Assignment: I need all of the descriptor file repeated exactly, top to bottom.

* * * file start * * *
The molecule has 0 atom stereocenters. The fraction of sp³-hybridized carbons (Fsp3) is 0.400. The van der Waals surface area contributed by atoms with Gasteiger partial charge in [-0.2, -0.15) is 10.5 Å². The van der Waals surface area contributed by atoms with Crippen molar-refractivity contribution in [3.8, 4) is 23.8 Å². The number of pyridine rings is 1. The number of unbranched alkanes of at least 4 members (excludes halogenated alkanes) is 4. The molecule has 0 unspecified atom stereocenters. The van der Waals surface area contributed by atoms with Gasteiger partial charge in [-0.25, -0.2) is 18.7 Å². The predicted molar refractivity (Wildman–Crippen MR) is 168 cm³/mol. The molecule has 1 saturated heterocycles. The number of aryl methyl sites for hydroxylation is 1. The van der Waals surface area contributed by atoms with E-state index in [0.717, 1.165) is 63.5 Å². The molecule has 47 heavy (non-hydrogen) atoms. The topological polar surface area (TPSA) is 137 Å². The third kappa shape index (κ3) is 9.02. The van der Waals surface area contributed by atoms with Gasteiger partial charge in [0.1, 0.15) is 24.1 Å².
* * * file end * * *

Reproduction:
The molecule has 0 atom stereocenters. The fraction of sp³-hybridized carbons (Fsp3) is 0.400. The van der Waals surface area contributed by atoms with Gasteiger partial charge in [-0.2, -0.15) is 10.5 Å². The van der Waals surface area contributed by atoms with Crippen molar-refractivity contribution in [3.8, 4) is 23.8 Å². The number of pyridine rings is 1. The number of unbranched alkanes of at least 4 members (excludes halogenated alkanes) is 4. The molecule has 0 unspecified atom stereocenters. The van der Waals surface area contributed by atoms with Gasteiger partial charge in [-0.25, -0.2) is 18.7 Å². The predicted molar refractivity (Wildman–Crippen MR) is 168 cm³/mol. The molecule has 1 saturated heterocycles. The number of aryl methyl sites for hydroxylation is 1. The van der Waals surface area contributed by atoms with E-state index in [0.717, 1.165) is 63.5 Å². The molecule has 47 heavy (non-hydrogen) atoms. The topological polar surface area (TPSA) is 137 Å². The third kappa shape index (κ3) is 9.02. The van der Waals surface area contributed by atoms with Gasteiger partial charge in [0.1, 0.15) is 24.1 Å².